“The fear of not looking good is the biggest enemy of learning”
When was the last time one of the team members around the executive table raised their hand and said: “I really don’t understand”?
I’ve asked this question a few times to executive teams, and usually the answer is: “rarely” or “never”.
How come? Because we only discuss things that everyone knows? That would be fatal to your business and surely cannot be.
The other possible reason is captured in the quote above: fear of not looking good.
· If you don’t want to look ignorant - Don’t ask questions.
· If you don’t want to look incompetent - Don’t admit mistakes or weaknesses.
· If you don’t want to be called disruptive - Don’t make suggestions
As the saying goes, no-one was ever fired for silence…
The problem with all of this is how it sabotages learning and the discovery of new insights and solutions. Recent studies indicate that intellectual humility is great for learning. To quote a very recent study:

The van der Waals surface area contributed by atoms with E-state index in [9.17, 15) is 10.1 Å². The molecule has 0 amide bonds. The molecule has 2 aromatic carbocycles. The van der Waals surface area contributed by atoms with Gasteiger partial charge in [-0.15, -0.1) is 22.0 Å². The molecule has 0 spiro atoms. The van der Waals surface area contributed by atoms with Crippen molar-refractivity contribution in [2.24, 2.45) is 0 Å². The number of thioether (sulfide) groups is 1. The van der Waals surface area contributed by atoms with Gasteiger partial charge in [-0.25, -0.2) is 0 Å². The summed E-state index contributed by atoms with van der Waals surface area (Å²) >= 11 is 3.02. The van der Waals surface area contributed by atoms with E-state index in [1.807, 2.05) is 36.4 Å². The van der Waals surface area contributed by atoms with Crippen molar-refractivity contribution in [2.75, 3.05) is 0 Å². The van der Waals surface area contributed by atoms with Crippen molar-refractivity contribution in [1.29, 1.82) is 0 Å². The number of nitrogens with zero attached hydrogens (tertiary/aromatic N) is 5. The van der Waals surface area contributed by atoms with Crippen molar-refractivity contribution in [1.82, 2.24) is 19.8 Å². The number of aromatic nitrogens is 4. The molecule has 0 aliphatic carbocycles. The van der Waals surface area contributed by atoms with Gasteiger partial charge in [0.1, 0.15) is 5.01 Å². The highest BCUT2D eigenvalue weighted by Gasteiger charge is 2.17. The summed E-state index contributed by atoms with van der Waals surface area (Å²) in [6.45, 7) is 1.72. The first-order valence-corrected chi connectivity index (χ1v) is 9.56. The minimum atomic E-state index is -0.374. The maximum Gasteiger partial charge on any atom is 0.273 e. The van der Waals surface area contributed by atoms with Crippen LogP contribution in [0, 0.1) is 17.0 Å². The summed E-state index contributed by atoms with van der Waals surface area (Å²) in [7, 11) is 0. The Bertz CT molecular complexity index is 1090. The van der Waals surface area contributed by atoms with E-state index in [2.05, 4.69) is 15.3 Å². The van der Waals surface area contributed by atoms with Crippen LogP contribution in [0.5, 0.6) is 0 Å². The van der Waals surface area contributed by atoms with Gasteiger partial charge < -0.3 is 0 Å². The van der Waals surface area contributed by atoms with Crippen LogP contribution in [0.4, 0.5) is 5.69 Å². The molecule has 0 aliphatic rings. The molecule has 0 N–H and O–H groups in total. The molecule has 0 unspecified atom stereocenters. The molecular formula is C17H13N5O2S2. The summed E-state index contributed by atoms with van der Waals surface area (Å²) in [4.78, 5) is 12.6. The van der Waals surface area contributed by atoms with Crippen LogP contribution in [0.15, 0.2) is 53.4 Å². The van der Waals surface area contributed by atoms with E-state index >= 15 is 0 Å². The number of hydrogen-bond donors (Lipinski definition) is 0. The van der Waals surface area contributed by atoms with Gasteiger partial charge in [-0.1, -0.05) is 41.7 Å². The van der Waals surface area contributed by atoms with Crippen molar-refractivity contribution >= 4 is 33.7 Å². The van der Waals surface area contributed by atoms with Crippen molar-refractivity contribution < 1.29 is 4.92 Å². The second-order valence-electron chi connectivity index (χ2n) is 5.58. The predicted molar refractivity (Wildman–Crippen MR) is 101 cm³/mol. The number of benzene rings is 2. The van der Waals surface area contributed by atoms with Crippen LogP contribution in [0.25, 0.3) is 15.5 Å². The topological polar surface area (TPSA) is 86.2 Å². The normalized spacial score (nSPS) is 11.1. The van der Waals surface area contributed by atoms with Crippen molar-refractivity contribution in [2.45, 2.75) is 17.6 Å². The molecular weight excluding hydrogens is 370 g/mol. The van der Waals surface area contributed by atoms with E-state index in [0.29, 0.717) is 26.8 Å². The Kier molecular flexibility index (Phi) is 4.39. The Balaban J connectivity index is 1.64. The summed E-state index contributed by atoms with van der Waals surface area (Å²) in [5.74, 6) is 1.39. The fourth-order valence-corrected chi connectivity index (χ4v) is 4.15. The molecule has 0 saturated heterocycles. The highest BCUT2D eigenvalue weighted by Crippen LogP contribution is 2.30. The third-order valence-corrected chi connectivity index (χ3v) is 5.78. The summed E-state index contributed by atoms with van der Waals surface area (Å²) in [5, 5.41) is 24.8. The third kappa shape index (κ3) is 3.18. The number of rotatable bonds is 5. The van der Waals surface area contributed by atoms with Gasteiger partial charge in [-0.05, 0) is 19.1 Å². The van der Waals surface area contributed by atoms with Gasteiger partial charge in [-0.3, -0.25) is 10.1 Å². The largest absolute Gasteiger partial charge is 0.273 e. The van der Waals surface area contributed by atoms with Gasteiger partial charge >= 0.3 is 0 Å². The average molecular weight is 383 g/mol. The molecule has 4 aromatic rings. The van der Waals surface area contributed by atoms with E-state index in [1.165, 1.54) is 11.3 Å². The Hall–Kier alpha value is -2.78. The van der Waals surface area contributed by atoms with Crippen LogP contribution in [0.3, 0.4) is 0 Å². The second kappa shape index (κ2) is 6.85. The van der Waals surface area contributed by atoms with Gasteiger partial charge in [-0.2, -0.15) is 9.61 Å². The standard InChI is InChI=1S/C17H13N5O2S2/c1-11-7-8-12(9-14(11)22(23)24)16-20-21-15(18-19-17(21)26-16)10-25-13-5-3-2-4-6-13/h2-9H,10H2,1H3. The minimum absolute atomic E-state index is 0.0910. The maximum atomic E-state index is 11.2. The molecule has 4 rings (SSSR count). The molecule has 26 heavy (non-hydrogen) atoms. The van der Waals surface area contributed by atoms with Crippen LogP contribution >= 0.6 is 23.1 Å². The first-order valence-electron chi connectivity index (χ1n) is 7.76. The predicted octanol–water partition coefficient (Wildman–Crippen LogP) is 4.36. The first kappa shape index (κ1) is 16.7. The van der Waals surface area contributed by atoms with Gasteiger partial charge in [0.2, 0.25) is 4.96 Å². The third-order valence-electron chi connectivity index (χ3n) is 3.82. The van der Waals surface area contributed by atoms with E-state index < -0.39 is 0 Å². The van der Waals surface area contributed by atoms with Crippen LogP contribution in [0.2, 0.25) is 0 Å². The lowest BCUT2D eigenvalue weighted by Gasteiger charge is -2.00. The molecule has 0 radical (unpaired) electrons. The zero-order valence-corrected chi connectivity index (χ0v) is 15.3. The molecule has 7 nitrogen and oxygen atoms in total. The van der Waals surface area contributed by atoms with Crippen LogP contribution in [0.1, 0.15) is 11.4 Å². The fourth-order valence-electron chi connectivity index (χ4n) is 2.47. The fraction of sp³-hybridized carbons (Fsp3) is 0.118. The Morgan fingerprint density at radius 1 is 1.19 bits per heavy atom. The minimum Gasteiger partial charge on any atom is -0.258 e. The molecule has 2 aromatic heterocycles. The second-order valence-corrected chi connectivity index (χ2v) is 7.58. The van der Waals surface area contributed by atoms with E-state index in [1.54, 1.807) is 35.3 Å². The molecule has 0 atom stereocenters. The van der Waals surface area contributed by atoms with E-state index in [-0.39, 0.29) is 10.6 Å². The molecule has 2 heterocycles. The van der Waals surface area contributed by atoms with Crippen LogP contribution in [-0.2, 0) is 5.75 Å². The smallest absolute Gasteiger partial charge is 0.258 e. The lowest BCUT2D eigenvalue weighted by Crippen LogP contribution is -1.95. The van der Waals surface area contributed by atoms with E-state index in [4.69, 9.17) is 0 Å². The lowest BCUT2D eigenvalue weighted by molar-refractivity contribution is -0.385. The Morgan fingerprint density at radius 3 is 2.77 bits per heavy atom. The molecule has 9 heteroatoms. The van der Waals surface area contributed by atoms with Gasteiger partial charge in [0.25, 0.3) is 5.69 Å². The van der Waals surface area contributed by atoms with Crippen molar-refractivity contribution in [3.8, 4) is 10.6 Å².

“We found intellectual humility to relate to a number of other variables that might facilitate learning. These included reflective thinking, need for cognition, intellectual engagement, intellectual curiosity, intellectual openness, open-minded thinking, and an intrinsic motivation to learn for the sake of gaining knowledge,” 
The other problem with ‘fear of not looking good’ is it threatens psychological safety in the team. Psychological safety is one of the key factors in team performance.
Let’s encourage asking stupid questions, showing humility, asking for help and admitting mistakes. It will increase our learning and our collective performance. And let’s not forget the words of the Norwegian philosopher Arne Næss:
”I wish people would dare to look stupid more often. We would all have more fun!” 
The tite above is a quote from one of Peter Senge’s books,
 Edmondson: The Fearless Organisation